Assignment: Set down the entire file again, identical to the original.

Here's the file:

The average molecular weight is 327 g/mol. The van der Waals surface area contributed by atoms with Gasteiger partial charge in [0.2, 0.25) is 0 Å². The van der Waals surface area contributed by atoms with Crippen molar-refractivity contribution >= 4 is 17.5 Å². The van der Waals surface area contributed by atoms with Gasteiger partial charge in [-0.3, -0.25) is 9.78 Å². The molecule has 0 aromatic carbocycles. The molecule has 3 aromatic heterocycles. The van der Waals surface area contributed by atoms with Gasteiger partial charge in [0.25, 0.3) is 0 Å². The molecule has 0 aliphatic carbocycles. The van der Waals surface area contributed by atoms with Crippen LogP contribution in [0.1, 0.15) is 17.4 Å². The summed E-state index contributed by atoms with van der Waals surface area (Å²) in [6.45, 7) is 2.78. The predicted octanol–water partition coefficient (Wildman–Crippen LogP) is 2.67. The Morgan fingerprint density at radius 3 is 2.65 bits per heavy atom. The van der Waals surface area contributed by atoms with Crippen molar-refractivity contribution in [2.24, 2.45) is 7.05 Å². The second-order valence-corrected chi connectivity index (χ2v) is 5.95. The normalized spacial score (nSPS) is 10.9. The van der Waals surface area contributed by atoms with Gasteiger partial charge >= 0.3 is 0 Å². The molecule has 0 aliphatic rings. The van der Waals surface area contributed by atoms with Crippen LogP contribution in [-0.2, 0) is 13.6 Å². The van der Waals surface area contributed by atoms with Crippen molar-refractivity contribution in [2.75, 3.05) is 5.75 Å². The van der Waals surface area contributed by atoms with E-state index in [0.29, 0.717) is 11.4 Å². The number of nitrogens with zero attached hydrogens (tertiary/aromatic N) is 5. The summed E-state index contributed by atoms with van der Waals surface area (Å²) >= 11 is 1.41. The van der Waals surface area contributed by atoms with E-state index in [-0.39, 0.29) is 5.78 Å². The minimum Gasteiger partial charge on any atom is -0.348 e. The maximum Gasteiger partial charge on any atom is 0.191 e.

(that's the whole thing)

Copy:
The average molecular weight is 327 g/mol. The van der Waals surface area contributed by atoms with Gasteiger partial charge in [0.2, 0.25) is 0 Å². The van der Waals surface area contributed by atoms with Crippen molar-refractivity contribution >= 4 is 17.5 Å². The van der Waals surface area contributed by atoms with Gasteiger partial charge in [-0.3, -0.25) is 9.78 Å². The molecule has 0 aromatic carbocycles. The molecule has 3 aromatic heterocycles. The van der Waals surface area contributed by atoms with Gasteiger partial charge in [0.25, 0.3) is 0 Å². The molecule has 0 aliphatic carbocycles. The van der Waals surface area contributed by atoms with Crippen LogP contribution in [0.1, 0.15) is 17.4 Å². The summed E-state index contributed by atoms with van der Waals surface area (Å²) in [6.45, 7) is 2.78. The predicted octanol–water partition coefficient (Wildman–Crippen LogP) is 2.67. The Morgan fingerprint density at radius 3 is 2.65 bits per heavy atom. The van der Waals surface area contributed by atoms with Crippen molar-refractivity contribution in [2.24, 2.45) is 7.05 Å². The second-order valence-corrected chi connectivity index (χ2v) is 5.95. The normalized spacial score (nSPS) is 10.9. The van der Waals surface area contributed by atoms with Gasteiger partial charge >= 0.3 is 0 Å². The molecule has 0 aliphatic rings. The van der Waals surface area contributed by atoms with Crippen LogP contribution in [-0.2, 0) is 13.6 Å². The van der Waals surface area contributed by atoms with Crippen molar-refractivity contribution in [2.75, 3.05) is 5.75 Å². The van der Waals surface area contributed by atoms with E-state index in [0.29, 0.717) is 11.4 Å². The number of nitrogens with zero attached hydrogens (tertiary/aromatic N) is 5. The summed E-state index contributed by atoms with van der Waals surface area (Å²) >= 11 is 1.41. The van der Waals surface area contributed by atoms with E-state index in [-0.39, 0.29) is 5.78 Å². The minimum Gasteiger partial charge on any atom is -0.348 e. The maximum Gasteiger partial charge on any atom is 0.191 e.